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Violence
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Violence

Thinking without Banisters
 Taschenbuch
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ISBN-13:
9780745670645
Einband:
Taschenbuch
Seiten:
208
Autor:
Richard J. Bernstein
Gewicht:
372 g
Format:
229x152x18 mm
Sprache:
Englisch
Beschreibung:

We live in a time when we are overwhelmed with talk and images of violence. Whether on television, the internet, films or the video screen, we can't escape representations of actual or fictional violence - another murder, another killing spree in a high school or movie theatre, another action movie filled with images of violence.
Acknowledgments vi

Preface vii

Introduction 1

1 The Aporias of Carl Schmitt 12

2 Walter Benjamin: Divine Violence? 46

3 Hannah Arendt: On Power and Violence 78

4 Frantz Fanon's Critique of Violence 105

5 Jan Assmann: The Mosaic Distinction and Religious Violence 128

6 Reflections on NonViolence and Violence 159

Notes 185References 213

Name Index 217

Subject Index 222
We live in a time when we are overwhelmed with talk and images of violence. Whether on television, the internet, films or the video screen, we can't escape representations of actual or fictional violence - another murder, another killing spree in a high school or movie theatre, another action movie filled with images of violence. Our age could well be called "The Age of Violence" because representations of real or imagined violence, sometimes fused together, are pervasive. But what do we mean by violence? What can violence achieve? Are there limits to violence and, if so, what are they?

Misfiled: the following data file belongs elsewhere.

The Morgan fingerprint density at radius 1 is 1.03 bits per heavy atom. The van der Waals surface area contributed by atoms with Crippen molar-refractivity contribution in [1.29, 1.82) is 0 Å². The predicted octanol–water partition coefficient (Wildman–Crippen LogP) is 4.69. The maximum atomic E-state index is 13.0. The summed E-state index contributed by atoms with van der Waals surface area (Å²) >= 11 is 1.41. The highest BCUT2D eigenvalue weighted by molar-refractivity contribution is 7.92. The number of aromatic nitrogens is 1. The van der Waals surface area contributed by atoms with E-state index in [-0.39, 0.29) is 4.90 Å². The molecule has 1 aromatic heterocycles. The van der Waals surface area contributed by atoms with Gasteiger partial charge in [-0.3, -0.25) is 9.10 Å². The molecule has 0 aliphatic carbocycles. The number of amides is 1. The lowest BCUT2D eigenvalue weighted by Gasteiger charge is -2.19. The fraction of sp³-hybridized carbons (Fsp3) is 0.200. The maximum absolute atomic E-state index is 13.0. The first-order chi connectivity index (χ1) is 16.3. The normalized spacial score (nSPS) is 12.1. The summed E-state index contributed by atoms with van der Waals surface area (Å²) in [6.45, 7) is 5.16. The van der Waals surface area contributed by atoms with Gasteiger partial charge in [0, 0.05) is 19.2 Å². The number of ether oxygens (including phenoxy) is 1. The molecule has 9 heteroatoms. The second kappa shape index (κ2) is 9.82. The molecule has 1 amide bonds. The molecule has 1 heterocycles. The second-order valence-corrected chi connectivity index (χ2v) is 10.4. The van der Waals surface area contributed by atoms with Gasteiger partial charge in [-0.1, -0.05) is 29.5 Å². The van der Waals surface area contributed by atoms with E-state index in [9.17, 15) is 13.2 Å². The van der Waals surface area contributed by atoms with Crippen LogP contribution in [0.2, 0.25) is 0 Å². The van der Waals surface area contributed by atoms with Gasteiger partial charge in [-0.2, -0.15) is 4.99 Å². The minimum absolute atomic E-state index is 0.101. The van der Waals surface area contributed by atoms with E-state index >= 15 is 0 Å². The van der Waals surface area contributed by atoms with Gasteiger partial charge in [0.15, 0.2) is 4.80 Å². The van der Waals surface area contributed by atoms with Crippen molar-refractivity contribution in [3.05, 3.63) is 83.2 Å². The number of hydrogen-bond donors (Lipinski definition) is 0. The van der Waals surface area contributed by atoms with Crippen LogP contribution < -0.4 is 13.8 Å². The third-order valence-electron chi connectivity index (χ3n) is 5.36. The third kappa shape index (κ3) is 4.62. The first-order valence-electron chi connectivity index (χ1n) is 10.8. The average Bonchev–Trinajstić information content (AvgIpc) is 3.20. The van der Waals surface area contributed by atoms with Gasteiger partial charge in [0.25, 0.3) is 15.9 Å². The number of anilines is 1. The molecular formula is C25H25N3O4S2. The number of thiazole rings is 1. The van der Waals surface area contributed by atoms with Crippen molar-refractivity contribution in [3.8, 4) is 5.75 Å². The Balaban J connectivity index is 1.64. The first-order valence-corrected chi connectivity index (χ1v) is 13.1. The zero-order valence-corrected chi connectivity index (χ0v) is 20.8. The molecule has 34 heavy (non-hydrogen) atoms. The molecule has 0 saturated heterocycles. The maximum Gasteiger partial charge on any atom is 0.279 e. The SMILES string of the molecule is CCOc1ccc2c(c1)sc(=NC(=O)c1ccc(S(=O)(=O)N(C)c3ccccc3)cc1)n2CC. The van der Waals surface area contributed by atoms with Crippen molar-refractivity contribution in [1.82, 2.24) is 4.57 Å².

In this new book Richard Bernstein seeks to answer these questions by examining the work of five figures who have thought deeply about violence - Carl Schmitt, Walter Benjamin, Hannah Arendt, Frantz Fanon, and Jan Assmann. He shows that we have much to learn from their work about the meaning of violence in our times. Through the critical examination of their writings he also brings out the limits of violence. There are compelling reasons to commit ourselves to non-violence, and yet at the same time we have to acknowledge that there are exceptional circumstances in which violence can be justified. Bernstein argues that there can be no general criteria for determining when violence is justified. The only plausible way of dealing with this issue is to cultivate publics in which there is free and open discussion and in which individuals are committed to listen to one other: when public debate withers, there is nothing to prevent the triumph of murderous violence.

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